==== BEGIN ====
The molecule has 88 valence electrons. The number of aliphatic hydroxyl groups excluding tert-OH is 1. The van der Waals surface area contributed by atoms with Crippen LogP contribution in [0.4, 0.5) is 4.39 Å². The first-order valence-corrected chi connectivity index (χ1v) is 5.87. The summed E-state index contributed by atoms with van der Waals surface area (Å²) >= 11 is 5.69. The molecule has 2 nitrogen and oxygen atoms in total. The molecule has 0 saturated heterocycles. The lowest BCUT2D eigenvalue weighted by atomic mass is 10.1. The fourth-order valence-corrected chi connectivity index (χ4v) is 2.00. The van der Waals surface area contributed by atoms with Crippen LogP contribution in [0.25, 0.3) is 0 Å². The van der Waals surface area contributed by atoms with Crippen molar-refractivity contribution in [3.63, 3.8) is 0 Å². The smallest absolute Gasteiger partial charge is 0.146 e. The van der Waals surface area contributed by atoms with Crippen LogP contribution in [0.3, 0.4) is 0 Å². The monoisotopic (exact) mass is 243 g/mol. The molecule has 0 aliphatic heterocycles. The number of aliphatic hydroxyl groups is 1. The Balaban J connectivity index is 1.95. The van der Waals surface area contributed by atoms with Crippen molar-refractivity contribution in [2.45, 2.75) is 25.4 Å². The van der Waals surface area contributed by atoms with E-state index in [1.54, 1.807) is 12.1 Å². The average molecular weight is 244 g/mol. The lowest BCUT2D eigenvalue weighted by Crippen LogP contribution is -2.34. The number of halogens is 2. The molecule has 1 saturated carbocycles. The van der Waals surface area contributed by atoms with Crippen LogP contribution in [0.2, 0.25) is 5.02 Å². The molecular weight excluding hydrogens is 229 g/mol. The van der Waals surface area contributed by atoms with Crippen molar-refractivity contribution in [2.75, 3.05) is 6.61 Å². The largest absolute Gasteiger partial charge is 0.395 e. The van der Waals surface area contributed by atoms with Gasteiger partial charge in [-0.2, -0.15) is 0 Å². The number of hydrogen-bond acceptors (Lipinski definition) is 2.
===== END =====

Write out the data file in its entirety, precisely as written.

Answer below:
The molecule has 88 valence electrons. The number of aliphatic hydroxyl groups excluding tert-OH is 1. The van der Waals surface area contributed by atoms with Crippen LogP contribution in [0.4, 0.5) is 4.39 Å². The first-order valence-corrected chi connectivity index (χ1v) is 5.87. The summed E-state index contributed by atoms with van der Waals surface area (Å²) >= 11 is 5.69. The molecule has 2 nitrogen and oxygen atoms in total. The molecule has 0 saturated heterocycles. The lowest BCUT2D eigenvalue weighted by atomic mass is 10.1. The fourth-order valence-corrected chi connectivity index (χ4v) is 2.00. The van der Waals surface area contributed by atoms with Crippen LogP contribution in [0.25, 0.3) is 0 Å². The van der Waals surface area contributed by atoms with Crippen molar-refractivity contribution in [3.63, 3.8) is 0 Å². The smallest absolute Gasteiger partial charge is 0.146 e. The van der Waals surface area contributed by atoms with Crippen LogP contribution in [0.3, 0.4) is 0 Å². The monoisotopic (exact) mass is 243 g/mol. The molecule has 0 aliphatic heterocycles. The number of aliphatic hydroxyl groups is 1. The Balaban J connectivity index is 1.95. The van der Waals surface area contributed by atoms with Crippen molar-refractivity contribution in [2.45, 2.75) is 25.4 Å². The van der Waals surface area contributed by atoms with E-state index in [1.54, 1.807) is 12.1 Å². The average molecular weight is 244 g/mol. The lowest BCUT2D eigenvalue weighted by Crippen LogP contribution is -2.34. The number of halogens is 2. The molecule has 1 saturated carbocycles. The van der Waals surface area contributed by atoms with Crippen LogP contribution in [0.2, 0.25) is 5.02 Å². The molecular weight excluding hydrogens is 229 g/mol. The van der Waals surface area contributed by atoms with Crippen molar-refractivity contribution in [2.75, 3.05) is 6.61 Å². The largest absolute Gasteiger partial charge is 0.395 e. The van der Waals surface area contributed by atoms with Gasteiger partial charge in [-0.2, -0.15) is 0 Å². The number of hydrogen-bond acceptors (Lipinski definition) is 2.